Pakistan on Thursday pledged to donate $3 million to the South Asian Association for Regional Cooperation Coronavirus Emergency Fund that was proposed by Prime Minister Narendra Modi during a video-conference on March 15. Pakistan was the only member that had not yet committed any contribution to the fund yet.
This came a day after Islamabad skipped a second video-conference held by representatives of the seven other member nations – India, Afghanistan, Bangladesh, Bhutan, Maldives, Nepal, and Sri Lanka.
In a statement, the Pakistan Foreign Office said the country’s perspective on the decision to contribute was conveyed during a phone conversation between its Foreign Secretary Sohail Mahmood and SAARC Secretary General Esala Ruwan Weerakoon.
“While communicating Pakistan’s decision to the SAARC Secretariat, it has been conveyed that all proceeds of the Fund should be administered by the SAARC Secretariat and that the modalities for the Fund’s utilisation should be finalised through consultations with the Member States as per the SAARC Charter,” the statement said.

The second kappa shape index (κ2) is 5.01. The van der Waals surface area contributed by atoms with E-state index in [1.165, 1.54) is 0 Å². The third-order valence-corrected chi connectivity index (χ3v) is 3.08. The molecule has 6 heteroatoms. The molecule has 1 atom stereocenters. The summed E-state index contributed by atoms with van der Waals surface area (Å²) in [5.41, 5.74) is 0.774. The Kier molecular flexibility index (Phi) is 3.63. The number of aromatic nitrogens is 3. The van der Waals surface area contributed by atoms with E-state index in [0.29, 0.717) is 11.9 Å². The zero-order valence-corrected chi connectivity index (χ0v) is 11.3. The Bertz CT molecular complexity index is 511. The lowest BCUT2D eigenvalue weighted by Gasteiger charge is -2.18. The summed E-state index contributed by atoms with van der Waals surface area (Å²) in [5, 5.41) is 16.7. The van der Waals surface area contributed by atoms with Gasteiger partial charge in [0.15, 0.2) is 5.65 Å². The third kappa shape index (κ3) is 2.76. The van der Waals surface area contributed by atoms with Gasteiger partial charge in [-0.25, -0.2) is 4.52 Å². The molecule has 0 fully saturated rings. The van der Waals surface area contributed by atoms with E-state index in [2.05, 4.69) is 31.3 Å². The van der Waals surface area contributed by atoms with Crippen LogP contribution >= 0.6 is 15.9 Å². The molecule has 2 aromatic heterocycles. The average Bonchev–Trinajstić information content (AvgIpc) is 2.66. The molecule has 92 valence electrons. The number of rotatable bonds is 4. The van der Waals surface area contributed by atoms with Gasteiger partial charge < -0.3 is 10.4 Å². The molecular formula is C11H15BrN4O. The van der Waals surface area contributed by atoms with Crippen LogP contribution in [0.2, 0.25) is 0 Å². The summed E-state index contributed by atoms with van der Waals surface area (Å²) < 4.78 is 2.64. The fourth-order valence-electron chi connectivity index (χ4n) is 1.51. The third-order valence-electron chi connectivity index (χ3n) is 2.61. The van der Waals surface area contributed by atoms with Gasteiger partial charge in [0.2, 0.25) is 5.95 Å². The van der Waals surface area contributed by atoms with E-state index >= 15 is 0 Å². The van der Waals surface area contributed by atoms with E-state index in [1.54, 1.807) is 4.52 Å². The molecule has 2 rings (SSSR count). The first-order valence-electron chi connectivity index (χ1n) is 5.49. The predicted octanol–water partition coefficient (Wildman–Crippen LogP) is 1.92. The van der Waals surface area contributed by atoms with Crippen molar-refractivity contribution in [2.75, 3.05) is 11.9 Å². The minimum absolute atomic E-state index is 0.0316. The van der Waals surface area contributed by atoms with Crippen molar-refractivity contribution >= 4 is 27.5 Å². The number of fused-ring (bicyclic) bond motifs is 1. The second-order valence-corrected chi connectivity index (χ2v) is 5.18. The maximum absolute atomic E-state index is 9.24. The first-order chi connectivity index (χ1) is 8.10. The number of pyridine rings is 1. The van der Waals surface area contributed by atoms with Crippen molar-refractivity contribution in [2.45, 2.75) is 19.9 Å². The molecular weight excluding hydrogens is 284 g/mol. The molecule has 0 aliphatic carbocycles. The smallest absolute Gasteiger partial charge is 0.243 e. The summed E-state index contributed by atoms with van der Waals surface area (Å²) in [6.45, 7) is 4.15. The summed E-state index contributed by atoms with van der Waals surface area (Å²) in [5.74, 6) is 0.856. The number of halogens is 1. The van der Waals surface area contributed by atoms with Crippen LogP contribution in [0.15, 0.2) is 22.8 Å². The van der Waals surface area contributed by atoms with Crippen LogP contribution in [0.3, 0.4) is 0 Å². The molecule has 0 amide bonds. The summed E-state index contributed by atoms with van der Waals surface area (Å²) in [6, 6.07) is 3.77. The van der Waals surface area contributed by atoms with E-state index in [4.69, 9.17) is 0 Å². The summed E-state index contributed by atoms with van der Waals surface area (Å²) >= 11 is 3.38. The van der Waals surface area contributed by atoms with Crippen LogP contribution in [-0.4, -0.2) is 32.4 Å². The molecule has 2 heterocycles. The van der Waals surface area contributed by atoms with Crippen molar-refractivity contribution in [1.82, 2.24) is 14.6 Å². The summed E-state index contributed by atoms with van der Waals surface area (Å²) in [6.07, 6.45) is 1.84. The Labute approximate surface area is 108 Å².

During the first video-conference between SAARC countries, Modi had proposed the emergency fund, saying that India could initially offer of $10 million. He had asserted that the best way to tackle the pandemic was by uniting and not growing apart.
Following the conference, Nepal and Afghanistan had each pledged $1 million, Maldives had vowed to contribute $2,00,000, Bhutan gave $1,00,000. Bangladesh contributed $1.5 million and Sri Lanka committed $5 million to the fund.
Wednesday’s video-conference involved senior trade officials of all SAARC member nations except Pakistan, according to India’s Ministry of External Affairs. The members felt the pandemic was likely to have a considerably adverse impact on trade in the region, and to sustain and expand trade until normalcy returns, “new ways and means” should be “jointly identified”, the ministry said.
In the first video-conference held on India’s request in March, Pakistan was the only member nation that was not represented by its head of state or government.